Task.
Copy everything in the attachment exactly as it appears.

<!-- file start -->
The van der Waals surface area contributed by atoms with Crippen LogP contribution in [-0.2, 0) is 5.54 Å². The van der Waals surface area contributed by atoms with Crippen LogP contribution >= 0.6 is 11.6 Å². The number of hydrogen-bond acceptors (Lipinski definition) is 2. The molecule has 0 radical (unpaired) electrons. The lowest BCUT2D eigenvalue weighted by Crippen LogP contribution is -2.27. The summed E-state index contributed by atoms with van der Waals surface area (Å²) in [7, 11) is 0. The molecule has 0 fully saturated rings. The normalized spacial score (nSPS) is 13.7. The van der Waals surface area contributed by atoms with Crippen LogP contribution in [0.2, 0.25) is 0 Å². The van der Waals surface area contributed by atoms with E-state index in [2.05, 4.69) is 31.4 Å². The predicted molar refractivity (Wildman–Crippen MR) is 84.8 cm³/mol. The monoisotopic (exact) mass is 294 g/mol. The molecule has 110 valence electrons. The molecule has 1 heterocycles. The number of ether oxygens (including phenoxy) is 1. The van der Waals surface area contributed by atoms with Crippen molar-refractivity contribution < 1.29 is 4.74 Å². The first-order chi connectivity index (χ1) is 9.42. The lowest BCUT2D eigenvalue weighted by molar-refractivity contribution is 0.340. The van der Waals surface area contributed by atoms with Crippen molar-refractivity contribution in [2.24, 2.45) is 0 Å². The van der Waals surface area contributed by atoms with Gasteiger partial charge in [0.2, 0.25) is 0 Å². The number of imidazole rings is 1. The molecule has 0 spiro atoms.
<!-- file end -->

The van der Waals surface area contributed by atoms with Crippen LogP contribution in [-0.2, 0) is 5.54 Å². The van der Waals surface area contributed by atoms with Crippen LogP contribution >= 0.6 is 11.6 Å². The number of hydrogen-bond acceptors (Lipinski definition) is 2. The molecule has 0 radical (unpaired) electrons. The lowest BCUT2D eigenvalue weighted by Crippen LogP contribution is -2.27. The summed E-state index contributed by atoms with van der Waals surface area (Å²) in [7, 11) is 0. The molecule has 0 fully saturated rings. The normalized spacial score (nSPS) is 13.7. The van der Waals surface area contributed by atoms with Crippen LogP contribution in [0.2, 0.25) is 0 Å². The van der Waals surface area contributed by atoms with E-state index in [2.05, 4.69) is 31.4 Å². The predicted molar refractivity (Wildman–Crippen MR) is 84.8 cm³/mol. The monoisotopic (exact) mass is 294 g/mol. The molecule has 110 valence electrons. The molecule has 1 heterocycles. The number of ether oxygens (including phenoxy) is 1. The van der Waals surface area contributed by atoms with Crippen molar-refractivity contribution < 1.29 is 4.74 Å². The first-order chi connectivity index (χ1) is 9.42. The lowest BCUT2D eigenvalue weighted by molar-refractivity contribution is 0.340. The van der Waals surface area contributed by atoms with Crippen molar-refractivity contribution in [2.24, 2.45) is 0 Å². The van der Waals surface area contributed by atoms with Gasteiger partial charge in [0.2, 0.25) is 0 Å². The number of imidazole rings is 1. The molecule has 0 spiro atoms.